by Robert Paul Weston
Summary (okay, so maybe my rhyming meter sucks):
Here is a story that's stranger than strangeThe cover:
but don't think you're crazy or slightly deranged!
The tale of a girl named Katrina Katrelll,
Morty the zorgle tagging along as well.
They're on an adventure, a veritable quest
to save dragons, the griffins, the trolls and the rest
from an extinction too awful to bear.
How can they escape from the breadth of a hair?
Look! Balloons! But the balloons are actually the awards this book has won! Now that's awesome designing. The crunchy font of the title is fun too, and I love the red cowboy boots.
Zorgamazoo is written entirely. in. rhyme. Which makes it impossible not to read aloud. Seriously, you'll read the first two lines and be compelled to say them out loud. The meter is solid the whole way through, too, and the vocabulary is unusually lush and expressive.
Characters and plot don't suffer because of the rhyme, either. katrina is a brave heroine who has her tantrum-y moments. Morty never wanted to be a hero, but he learns in his own timid yet appealing way that being a hero comes in many different ways. A truly fantastical storyline keeps readers captive with Enchantium gas, a scarily boring alien planet named Graybalon-Four and on Doctor LeFang armed with a "Cranial Puncturing Mincer of Mind". There isn't a lack for touching scenes, either; Weston cleverly turns a death into an occasion to celebrate:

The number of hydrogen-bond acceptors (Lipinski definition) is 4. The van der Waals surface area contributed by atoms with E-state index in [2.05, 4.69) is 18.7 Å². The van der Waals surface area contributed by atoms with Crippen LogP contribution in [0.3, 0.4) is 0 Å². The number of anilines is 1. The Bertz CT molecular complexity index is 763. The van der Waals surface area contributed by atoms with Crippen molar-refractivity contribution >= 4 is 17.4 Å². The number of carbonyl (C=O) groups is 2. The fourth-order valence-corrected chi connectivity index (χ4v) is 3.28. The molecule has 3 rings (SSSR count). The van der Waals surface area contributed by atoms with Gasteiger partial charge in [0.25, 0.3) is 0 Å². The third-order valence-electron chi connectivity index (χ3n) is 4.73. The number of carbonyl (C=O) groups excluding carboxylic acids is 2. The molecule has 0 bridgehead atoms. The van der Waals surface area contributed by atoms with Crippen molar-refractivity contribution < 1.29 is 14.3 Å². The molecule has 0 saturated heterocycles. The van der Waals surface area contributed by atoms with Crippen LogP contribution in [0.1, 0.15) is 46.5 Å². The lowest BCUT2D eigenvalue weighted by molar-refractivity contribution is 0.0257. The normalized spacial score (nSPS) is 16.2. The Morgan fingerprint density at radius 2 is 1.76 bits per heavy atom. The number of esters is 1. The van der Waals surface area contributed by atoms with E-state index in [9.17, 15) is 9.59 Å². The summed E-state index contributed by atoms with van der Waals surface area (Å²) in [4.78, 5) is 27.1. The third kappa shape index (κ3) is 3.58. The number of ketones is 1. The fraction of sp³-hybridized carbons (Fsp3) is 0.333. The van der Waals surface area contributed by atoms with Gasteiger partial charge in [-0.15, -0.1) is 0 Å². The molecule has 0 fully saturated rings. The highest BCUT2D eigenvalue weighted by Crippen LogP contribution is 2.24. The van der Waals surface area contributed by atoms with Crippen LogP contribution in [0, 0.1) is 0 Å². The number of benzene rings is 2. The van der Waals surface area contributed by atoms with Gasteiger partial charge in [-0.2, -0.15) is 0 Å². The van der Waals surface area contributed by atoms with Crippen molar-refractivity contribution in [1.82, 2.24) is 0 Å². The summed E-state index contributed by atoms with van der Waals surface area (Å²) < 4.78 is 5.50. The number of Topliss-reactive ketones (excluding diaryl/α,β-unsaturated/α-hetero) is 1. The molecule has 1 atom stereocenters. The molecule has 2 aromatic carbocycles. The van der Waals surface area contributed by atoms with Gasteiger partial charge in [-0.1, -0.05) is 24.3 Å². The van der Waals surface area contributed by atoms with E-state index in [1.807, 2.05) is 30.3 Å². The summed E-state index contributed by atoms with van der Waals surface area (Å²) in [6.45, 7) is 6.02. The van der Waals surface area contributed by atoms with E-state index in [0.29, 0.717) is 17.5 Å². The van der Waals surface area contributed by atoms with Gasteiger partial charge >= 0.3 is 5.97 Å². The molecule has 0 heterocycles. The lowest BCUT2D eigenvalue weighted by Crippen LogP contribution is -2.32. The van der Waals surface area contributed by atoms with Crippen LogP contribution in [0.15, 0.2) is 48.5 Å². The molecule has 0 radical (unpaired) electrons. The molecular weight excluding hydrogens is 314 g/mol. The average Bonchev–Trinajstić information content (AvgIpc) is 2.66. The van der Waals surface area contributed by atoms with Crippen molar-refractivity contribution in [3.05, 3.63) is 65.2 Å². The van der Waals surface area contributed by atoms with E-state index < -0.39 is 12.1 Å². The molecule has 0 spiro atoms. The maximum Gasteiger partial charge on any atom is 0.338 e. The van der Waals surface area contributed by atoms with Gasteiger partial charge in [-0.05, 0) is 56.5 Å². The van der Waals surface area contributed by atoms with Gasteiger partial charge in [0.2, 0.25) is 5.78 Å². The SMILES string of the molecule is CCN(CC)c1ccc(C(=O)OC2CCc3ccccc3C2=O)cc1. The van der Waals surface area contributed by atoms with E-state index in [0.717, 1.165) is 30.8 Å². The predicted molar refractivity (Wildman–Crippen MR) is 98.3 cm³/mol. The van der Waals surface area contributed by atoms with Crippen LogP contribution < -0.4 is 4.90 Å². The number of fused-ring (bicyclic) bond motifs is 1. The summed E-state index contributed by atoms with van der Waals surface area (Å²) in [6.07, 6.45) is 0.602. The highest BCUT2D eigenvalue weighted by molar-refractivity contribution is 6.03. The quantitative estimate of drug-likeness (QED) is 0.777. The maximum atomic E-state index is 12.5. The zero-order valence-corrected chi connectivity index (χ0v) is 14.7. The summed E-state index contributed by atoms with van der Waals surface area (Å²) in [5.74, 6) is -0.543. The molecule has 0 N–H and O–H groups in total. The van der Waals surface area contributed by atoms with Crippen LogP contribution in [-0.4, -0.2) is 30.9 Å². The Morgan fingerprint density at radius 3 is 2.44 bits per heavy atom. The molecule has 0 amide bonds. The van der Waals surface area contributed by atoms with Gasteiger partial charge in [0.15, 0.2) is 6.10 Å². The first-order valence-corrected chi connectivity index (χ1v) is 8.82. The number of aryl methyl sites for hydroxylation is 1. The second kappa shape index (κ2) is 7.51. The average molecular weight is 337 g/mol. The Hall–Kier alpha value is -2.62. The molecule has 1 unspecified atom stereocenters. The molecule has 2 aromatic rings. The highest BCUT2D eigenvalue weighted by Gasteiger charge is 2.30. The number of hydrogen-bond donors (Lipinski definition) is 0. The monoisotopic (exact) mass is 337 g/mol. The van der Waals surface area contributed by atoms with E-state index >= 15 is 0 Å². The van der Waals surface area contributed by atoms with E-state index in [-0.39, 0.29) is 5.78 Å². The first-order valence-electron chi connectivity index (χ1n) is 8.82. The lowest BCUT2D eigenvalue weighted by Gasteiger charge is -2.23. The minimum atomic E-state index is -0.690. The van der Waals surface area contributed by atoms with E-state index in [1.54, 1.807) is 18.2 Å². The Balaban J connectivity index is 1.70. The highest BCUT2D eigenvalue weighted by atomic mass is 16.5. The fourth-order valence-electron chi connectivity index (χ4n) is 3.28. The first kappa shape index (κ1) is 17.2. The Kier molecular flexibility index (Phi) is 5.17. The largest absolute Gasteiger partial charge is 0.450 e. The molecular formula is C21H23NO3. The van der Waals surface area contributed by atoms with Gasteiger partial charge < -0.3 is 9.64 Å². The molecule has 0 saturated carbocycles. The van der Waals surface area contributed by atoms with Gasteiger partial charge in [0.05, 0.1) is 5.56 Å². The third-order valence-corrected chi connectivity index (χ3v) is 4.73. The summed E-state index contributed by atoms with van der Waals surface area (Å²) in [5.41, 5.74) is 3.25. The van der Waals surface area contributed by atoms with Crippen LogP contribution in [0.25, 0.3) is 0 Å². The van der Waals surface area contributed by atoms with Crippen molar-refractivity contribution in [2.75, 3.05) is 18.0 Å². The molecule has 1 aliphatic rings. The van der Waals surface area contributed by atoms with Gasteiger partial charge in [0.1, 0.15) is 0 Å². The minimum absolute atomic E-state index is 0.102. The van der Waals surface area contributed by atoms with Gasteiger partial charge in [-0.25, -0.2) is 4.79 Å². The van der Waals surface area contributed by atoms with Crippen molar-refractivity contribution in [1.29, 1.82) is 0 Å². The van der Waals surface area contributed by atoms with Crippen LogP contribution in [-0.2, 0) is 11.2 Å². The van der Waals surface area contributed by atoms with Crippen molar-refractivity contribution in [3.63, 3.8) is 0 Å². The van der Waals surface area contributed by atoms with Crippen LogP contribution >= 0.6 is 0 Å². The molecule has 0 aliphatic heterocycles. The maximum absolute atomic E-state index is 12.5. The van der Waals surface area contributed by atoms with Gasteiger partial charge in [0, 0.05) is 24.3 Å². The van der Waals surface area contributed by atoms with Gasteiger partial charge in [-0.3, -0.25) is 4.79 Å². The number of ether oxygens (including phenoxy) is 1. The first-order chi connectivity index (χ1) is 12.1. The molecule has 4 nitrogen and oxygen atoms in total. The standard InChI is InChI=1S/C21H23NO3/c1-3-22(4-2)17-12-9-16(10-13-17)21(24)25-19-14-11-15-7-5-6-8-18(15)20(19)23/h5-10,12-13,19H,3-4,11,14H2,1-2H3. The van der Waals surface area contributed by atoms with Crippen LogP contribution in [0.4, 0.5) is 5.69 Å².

Don't worry, my reader. No need to be sad. / A death isn't always entirely bad. / Among zorgles, for instance, a life that is long / is a life best remembered with dancing and song. (272)Oh, and you cannot overlook the illustrations and design. Victor Rivas Villa has the most adorable detailed illustrations of Katrina, Morty and many other characters, and Christian Fuenfhausen, miracle book designer that he is, uses a wondrous variety of fonts. They're so awesome it's mindboggling:
Rating: 4.5 out of 5